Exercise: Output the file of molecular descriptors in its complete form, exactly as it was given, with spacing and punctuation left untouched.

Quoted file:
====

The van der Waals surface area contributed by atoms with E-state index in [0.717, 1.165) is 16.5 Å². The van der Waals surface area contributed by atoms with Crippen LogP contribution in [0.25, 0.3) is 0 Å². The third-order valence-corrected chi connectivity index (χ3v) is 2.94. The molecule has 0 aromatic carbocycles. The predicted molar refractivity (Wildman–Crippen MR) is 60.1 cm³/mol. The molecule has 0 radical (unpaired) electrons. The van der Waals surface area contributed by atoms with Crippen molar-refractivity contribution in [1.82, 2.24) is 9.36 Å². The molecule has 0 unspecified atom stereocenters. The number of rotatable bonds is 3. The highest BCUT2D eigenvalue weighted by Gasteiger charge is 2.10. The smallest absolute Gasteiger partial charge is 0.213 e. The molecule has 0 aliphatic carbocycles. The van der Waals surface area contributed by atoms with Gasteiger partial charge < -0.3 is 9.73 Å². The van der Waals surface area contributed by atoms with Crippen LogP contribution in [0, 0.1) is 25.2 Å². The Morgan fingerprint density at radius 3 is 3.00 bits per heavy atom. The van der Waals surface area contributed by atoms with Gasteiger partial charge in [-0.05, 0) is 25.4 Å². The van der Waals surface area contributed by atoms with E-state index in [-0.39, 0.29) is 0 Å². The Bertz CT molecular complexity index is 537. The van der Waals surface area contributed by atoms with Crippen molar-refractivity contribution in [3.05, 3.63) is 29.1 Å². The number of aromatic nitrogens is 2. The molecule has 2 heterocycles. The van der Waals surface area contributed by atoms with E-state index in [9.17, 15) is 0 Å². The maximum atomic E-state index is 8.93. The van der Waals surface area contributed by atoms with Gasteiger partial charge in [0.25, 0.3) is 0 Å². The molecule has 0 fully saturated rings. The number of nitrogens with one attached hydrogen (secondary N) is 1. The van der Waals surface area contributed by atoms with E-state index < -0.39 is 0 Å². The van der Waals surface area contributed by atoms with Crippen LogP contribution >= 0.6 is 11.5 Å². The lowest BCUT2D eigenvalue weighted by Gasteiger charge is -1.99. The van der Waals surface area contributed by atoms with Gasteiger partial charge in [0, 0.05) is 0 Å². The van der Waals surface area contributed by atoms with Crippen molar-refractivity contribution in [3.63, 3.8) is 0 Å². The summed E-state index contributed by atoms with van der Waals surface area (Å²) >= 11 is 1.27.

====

The van der Waals surface area contributed by atoms with E-state index in [0.717, 1.165) is 16.5 Å². The van der Waals surface area contributed by atoms with Crippen LogP contribution in [0.25, 0.3) is 0 Å². The third-order valence-corrected chi connectivity index (χ3v) is 2.94. The molecule has 0 aromatic carbocycles. The predicted molar refractivity (Wildman–Crippen MR) is 60.1 cm³/mol. The molecule has 0 radical (unpaired) electrons. The van der Waals surface area contributed by atoms with Crippen molar-refractivity contribution in [1.82, 2.24) is 9.36 Å². The molecule has 0 unspecified atom stereocenters. The number of rotatable bonds is 3. The highest BCUT2D eigenvalue weighted by Gasteiger charge is 2.10. The smallest absolute Gasteiger partial charge is 0.213 e. The molecule has 0 aliphatic carbocycles. The van der Waals surface area contributed by atoms with Gasteiger partial charge < -0.3 is 9.73 Å². The van der Waals surface area contributed by atoms with Crippen LogP contribution in [0, 0.1) is 25.2 Å². The Morgan fingerprint density at radius 3 is 3.00 bits per heavy atom. The van der Waals surface area contributed by atoms with Gasteiger partial charge in [-0.05, 0) is 25.4 Å². The van der Waals surface area contributed by atoms with E-state index in [-0.39, 0.29) is 0 Å². The Bertz CT molecular complexity index is 537. The van der Waals surface area contributed by atoms with Crippen molar-refractivity contribution in [3.05, 3.63) is 29.1 Å². The number of aromatic nitrogens is 2. The molecule has 2 heterocycles. The van der Waals surface area contributed by atoms with E-state index in [9.17, 15) is 0 Å². The maximum atomic E-state index is 8.93. The van der Waals surface area contributed by atoms with Gasteiger partial charge in [0.25, 0.3) is 0 Å². The molecule has 0 fully saturated rings. The number of nitrogens with one attached hydrogen (secondary N) is 1. The van der Waals surface area contributed by atoms with E-state index < -0.39 is 0 Å². The van der Waals surface area contributed by atoms with Crippen LogP contribution >= 0.6 is 11.5 Å². The lowest BCUT2D eigenvalue weighted by Gasteiger charge is -1.99. The van der Waals surface area contributed by atoms with Gasteiger partial charge in [0, 0.05) is 0 Å². The van der Waals surface area contributed by atoms with Crippen molar-refractivity contribution in [3.63, 3.8) is 0 Å². The summed E-state index contributed by atoms with van der Waals surface area (Å²) >= 11 is 1.27.